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Sunday, May 9, 2010

1967 Ford

 The full-sized Fords bowed for Centennial Year riding on the same shell first seen in 1965. Division officials announced that for the third year in a row, its biggest blue oval models had undergone “major styling changes.” Designers had gone all out to execute a highly tasteful rework of the sheet metal in a necessary bid to halt the annual decline in sales of the full-sized Fords. Rear quarters were nicely broadened and wheel wells made more elliptical than previously. The grille was given a horizontal, two-tiered treatment. Rooflines were more sweeping than ever.

 Wordsmiths had a field day writing about the changes. “You’re ahead in a ’67 Ford!” The clarion sounded loud and clear that Ford was the undisputed luxury leader in the volume car field. “Quieter because they are stronger” and “stronger because they are built better” was the word from marketing and advertising got the message out to consumers.

The crown jewel in the full-sized Ford family was the LTD line, now a separate series of its own. LTDs were powered by the potent 289-cid Challenger V-8 mill. New this year was the SelectShift Cruise-O-Matic transmission. LTD promised to “radiate the quiet elegance of a custom limousine” for its owner.  A trio of the very posh models was fielded: two- and four-door hardtops along with a four-door sedan. Interiors were ritzy, appointed with simulated woodgrain and LTD crests on the doors. Twin-Comfort Lounge Seats were of the split-bench type, topped with a generous centre armrest.

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Last year’s XL option package was upgraded significantly by the folks in Oakville and repacked into a pair of full-fledged and very sporty XL cars for the domestic market. The hardtop and convertible came complete with their own distinctive badges and Thunderbird bucket seats upholstered in rich, smooth leather-like vinyl.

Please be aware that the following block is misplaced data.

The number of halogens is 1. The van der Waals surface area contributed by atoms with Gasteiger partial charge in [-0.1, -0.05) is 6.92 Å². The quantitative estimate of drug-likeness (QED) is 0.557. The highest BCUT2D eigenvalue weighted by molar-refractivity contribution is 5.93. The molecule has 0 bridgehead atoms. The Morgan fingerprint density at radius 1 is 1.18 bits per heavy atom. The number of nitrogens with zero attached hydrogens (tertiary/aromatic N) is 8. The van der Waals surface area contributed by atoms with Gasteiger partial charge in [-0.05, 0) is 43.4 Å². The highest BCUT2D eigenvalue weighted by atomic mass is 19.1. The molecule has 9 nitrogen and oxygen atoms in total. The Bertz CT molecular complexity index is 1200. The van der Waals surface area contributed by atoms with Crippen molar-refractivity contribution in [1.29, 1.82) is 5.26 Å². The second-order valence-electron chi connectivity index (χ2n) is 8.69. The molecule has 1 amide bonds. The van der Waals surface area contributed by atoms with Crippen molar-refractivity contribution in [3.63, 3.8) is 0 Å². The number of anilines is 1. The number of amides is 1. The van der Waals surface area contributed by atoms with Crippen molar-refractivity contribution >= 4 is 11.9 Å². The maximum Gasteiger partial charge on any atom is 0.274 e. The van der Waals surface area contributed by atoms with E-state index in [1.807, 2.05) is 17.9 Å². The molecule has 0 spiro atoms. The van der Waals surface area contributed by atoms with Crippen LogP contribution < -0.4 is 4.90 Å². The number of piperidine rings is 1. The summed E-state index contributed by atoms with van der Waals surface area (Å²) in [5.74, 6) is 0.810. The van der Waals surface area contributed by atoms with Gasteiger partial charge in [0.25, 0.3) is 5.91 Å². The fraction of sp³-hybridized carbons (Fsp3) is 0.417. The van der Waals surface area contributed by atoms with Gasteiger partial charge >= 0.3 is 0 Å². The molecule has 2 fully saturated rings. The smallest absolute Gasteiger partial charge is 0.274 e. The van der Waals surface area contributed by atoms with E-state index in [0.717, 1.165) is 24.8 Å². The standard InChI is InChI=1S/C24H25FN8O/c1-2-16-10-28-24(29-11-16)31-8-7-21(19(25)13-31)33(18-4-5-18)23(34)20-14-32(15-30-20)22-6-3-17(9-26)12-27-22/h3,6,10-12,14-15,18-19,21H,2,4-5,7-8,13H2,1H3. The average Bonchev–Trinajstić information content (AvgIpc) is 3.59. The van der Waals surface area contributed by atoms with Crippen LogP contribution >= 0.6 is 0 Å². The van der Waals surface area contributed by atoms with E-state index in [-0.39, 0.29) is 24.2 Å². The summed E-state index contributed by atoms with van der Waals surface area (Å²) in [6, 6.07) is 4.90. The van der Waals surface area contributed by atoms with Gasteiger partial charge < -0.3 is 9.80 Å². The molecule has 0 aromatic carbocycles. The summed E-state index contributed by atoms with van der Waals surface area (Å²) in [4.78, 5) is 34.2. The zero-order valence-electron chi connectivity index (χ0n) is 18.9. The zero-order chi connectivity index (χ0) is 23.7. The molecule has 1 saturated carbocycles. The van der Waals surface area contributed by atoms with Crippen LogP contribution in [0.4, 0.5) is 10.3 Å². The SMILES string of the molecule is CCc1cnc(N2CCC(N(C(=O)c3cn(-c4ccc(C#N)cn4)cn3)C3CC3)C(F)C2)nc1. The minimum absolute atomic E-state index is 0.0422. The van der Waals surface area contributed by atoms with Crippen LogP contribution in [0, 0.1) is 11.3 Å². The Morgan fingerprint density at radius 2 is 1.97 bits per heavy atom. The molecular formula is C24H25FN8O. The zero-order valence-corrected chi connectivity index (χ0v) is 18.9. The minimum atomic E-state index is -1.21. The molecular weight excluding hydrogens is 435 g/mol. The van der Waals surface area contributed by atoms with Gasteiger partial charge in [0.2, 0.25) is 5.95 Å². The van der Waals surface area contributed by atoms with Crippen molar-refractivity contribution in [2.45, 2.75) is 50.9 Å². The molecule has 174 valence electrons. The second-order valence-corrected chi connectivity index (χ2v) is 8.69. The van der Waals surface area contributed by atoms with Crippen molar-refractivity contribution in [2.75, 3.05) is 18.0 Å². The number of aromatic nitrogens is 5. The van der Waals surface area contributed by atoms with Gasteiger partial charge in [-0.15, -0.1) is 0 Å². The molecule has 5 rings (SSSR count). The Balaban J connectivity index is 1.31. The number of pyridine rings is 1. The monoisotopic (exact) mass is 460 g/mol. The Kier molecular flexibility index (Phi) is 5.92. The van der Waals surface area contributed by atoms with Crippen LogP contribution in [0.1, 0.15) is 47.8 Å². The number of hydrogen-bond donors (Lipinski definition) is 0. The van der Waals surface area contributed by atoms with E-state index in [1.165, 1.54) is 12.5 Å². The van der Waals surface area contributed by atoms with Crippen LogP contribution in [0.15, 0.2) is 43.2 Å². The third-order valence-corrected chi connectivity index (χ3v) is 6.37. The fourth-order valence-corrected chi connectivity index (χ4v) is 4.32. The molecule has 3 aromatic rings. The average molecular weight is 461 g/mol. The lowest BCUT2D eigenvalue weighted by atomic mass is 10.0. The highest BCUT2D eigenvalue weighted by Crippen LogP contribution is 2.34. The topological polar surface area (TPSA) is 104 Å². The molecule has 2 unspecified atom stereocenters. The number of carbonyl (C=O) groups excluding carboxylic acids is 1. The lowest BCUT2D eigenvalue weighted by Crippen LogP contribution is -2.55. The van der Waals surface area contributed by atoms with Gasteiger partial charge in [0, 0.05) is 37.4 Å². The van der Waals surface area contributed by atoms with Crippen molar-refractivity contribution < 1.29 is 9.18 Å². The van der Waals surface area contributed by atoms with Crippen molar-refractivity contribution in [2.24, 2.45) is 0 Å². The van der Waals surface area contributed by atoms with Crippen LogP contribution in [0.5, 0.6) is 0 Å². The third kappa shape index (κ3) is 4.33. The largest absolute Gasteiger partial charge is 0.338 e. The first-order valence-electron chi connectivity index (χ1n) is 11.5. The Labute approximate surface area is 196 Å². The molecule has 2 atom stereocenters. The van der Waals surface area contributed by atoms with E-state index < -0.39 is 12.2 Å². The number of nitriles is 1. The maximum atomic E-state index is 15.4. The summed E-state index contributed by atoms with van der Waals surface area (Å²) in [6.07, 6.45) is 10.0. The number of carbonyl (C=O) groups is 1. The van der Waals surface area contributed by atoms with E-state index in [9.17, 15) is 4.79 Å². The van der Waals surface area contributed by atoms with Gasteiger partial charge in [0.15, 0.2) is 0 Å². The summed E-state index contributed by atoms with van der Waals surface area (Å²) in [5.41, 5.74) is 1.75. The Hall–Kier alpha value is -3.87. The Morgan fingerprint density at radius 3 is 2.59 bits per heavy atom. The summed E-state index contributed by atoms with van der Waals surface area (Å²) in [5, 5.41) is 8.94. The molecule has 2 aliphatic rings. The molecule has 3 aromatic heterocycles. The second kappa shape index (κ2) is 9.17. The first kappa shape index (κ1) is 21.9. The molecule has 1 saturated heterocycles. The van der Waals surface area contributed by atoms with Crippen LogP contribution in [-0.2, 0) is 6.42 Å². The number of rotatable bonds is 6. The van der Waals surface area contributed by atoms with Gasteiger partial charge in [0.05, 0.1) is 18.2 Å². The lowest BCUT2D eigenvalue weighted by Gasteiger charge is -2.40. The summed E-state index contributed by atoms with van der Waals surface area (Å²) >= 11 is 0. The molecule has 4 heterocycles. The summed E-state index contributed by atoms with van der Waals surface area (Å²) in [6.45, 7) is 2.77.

The fancy, fast Fords boasted a centre Command Console, complete with a snazzy T-Bar Shift lever for the SelectShift Cruise-O-Matic transmission.

If the base XL wasn’t ferocious enough, it could be beefed up even more with an extra-cost 428-cid V-8, power front disc brakes and a special suspension layout. Optional seating was offered: reclining buckets with adjustable wrap-around headrests. It is interesting to note that the same two models were marketed in the United States--not as models in their own right but as an upscale sub-series of the Galaxie 500 line.
Oakville was fully aware that the Galaxie 500 series was its bread and butter.  Consumers might drool over all of the fancy Fords on the showroom floor but it was the value-loaded, lower-priced lines they would sign for when it was time to make a deal. Advertising touted its Galaxie 500 line as Ford’s most versatile series and offered it as a sporty two-door and four-door hardtop, a four-door sedan and a convertible.

The Custom 500 and the Custom brought up the back of the  Ford pack. The basic full-sized strippers tore down the Number One Highway courtesy of Ford’s Big Six, mated to a fully synchronized standard transmission. Modest they might be but they came with full carpeting throughout, interior courtesy lights and foam-padded seating.